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Directors of Fund-Raising


Charities evolved from local ventures in the early 1900s to national organizations in the 1930s. During this time, the job of professional fund-raiser became more prominent in this country alongside the adoption of fund-raising techniques that are still in use today. These include form letters, celebrity endorsements, and time-limited campaigns.

In 1902 Frank Pierce raised $270,000 over a two-year period for a building in Washington, D.C., for the YMCA. When the project needed $80,000 more, the YMCA sent in Charles Summer Ward to help. The two created the YMCA School of Fund-Raising. 

Pierce and Ward were the first individuals to hire a publicist to publicize their campaign as well as the first to use advertising paid for by a corporate sponsor. They were also the first to realize that a short-term fund-raising campaign would get more publicity than a long-term campaign, inaugurating a 27-day limit on a fund-raising measured by a campaign clock or thermometer. The campaign worked, and YMCAs throughout the country called on Pierce and Ward to help raise funds. By 1913, they had successfully raised $4 million for a YMCA in New York City.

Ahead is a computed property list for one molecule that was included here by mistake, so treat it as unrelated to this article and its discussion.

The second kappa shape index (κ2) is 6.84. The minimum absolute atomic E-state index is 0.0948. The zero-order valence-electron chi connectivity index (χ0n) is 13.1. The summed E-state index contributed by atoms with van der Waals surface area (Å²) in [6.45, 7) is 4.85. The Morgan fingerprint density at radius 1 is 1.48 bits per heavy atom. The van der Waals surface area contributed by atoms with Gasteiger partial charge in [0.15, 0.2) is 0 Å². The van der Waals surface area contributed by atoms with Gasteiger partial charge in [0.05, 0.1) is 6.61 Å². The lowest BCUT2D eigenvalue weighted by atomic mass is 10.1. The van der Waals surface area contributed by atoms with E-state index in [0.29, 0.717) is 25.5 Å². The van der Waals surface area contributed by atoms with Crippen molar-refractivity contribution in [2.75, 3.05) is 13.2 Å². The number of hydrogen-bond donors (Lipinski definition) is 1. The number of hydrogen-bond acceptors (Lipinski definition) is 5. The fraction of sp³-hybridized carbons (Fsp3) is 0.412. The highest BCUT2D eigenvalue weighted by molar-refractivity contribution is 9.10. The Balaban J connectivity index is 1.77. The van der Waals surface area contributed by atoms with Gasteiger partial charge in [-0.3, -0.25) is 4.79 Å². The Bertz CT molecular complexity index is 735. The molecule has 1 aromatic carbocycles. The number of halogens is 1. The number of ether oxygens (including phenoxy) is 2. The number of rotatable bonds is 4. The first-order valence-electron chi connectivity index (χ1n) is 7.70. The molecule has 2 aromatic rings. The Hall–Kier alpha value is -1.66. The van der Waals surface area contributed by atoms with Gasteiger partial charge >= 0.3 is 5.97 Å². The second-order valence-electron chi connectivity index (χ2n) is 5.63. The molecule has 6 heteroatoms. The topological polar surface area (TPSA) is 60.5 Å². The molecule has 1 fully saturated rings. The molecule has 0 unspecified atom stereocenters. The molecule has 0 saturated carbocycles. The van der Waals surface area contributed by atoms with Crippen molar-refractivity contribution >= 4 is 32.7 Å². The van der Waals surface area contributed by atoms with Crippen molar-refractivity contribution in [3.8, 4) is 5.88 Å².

While fund-raisers existed before World War I, they mostly dealt with wealthy people capable of making large donations. After the war, fund-raisers started to ask lower- and middle-class individuals for aid. After a 1929 court decision said that corporations could deduct charitable contributions from their corporate income taxes as business expenses, many businesses began to give more as well.

As new national nonprofit organizations sprang up, demand for fund-raisers increased. Between 1917 and 1922 alone, the National League of Girls’ clubs, the Child Welfare League of America, the American Federation of the Blind, and the National Jewish Welfare Board were founded.